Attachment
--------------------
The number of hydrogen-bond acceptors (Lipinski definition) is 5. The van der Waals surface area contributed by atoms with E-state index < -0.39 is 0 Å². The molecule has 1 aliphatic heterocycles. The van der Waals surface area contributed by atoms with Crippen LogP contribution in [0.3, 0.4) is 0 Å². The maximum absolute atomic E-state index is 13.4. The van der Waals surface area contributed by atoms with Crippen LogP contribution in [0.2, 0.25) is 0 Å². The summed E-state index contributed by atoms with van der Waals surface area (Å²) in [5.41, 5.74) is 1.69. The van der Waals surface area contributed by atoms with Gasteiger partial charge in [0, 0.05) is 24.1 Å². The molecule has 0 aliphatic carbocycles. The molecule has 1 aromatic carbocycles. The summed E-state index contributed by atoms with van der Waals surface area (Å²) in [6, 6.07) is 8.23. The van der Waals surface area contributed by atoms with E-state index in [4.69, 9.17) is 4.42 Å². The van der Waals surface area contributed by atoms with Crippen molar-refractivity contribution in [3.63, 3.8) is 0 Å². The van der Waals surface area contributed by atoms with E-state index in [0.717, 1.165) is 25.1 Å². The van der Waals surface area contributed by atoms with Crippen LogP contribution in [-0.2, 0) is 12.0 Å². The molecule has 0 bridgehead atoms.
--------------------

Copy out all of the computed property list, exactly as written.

The number of hydrogen-bond acceptors (Lipinski definition) is 5. The van der Waals surface area contributed by atoms with E-state index < -0.39 is 0 Å². The molecule has 1 aliphatic heterocycles. The van der Waals surface area contributed by atoms with Crippen LogP contribution in [0.3, 0.4) is 0 Å². The maximum absolute atomic E-state index is 13.4. The van der Waals surface area contributed by atoms with Crippen LogP contribution in [0.2, 0.25) is 0 Å². The summed E-state index contributed by atoms with van der Waals surface area (Å²) in [5.41, 5.74) is 1.69. The van der Waals surface area contributed by atoms with Gasteiger partial charge in [0, 0.05) is 24.1 Å². The molecule has 0 aliphatic carbocycles. The molecule has 1 aromatic carbocycles. The summed E-state index contributed by atoms with van der Waals surface area (Å²) in [6, 6.07) is 8.23. The van der Waals surface area contributed by atoms with E-state index in [4.69, 9.17) is 4.42 Å². The van der Waals surface area contributed by atoms with Crippen molar-refractivity contribution in [3.63, 3.8) is 0 Å². The van der Waals surface area contributed by atoms with E-state index in [0.717, 1.165) is 25.1 Å². The van der Waals surface area contributed by atoms with Crippen LogP contribution in [-0.2, 0) is 12.0 Å². The molecule has 0 bridgehead atoms.